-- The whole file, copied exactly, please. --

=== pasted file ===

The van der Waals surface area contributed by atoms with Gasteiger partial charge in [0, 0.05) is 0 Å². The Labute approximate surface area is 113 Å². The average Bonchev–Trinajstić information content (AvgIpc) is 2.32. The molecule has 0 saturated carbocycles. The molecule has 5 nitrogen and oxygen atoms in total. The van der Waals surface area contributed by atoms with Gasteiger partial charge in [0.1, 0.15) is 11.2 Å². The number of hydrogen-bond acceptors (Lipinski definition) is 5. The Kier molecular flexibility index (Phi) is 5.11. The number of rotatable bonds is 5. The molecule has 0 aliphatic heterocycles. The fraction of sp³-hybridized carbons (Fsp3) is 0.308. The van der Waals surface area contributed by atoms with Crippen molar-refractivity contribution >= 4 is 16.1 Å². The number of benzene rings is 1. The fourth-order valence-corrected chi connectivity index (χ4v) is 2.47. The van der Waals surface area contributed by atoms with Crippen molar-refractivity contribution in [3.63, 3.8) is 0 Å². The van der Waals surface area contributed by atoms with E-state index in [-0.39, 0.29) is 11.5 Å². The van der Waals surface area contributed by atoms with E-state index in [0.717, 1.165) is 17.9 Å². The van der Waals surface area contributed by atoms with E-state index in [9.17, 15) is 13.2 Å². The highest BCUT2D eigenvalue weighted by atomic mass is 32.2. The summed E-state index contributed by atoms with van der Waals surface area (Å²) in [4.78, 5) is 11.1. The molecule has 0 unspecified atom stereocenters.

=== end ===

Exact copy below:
The van der Waals surface area contributed by atoms with Gasteiger partial charge in [0, 0.05) is 0 Å². The Labute approximate surface area is 113 Å². The average Bonchev–Trinajstić information content (AvgIpc) is 2.32. The molecule has 0 saturated carbocycles. The molecule has 5 nitrogen and oxygen atoms in total. The van der Waals surface area contributed by atoms with Gasteiger partial charge in [0.1, 0.15) is 11.2 Å². The number of hydrogen-bond acceptors (Lipinski definition) is 5. The Kier molecular flexibility index (Phi) is 5.11. The number of rotatable bonds is 5. The molecule has 0 aliphatic heterocycles. The fraction of sp³-hybridized carbons (Fsp3) is 0.308. The van der Waals surface area contributed by atoms with Crippen molar-refractivity contribution >= 4 is 16.1 Å². The number of benzene rings is 1. The fourth-order valence-corrected chi connectivity index (χ4v) is 2.47. The van der Waals surface area contributed by atoms with Crippen molar-refractivity contribution in [3.63, 3.8) is 0 Å². The van der Waals surface area contributed by atoms with E-state index in [-0.39, 0.29) is 11.5 Å². The van der Waals surface area contributed by atoms with E-state index in [0.717, 1.165) is 17.9 Å². The van der Waals surface area contributed by atoms with E-state index in [9.17, 15) is 13.2 Å². The highest BCUT2D eigenvalue weighted by atomic mass is 32.2. The summed E-state index contributed by atoms with van der Waals surface area (Å²) in [4.78, 5) is 11.1. The molecule has 0 unspecified atom stereocenters.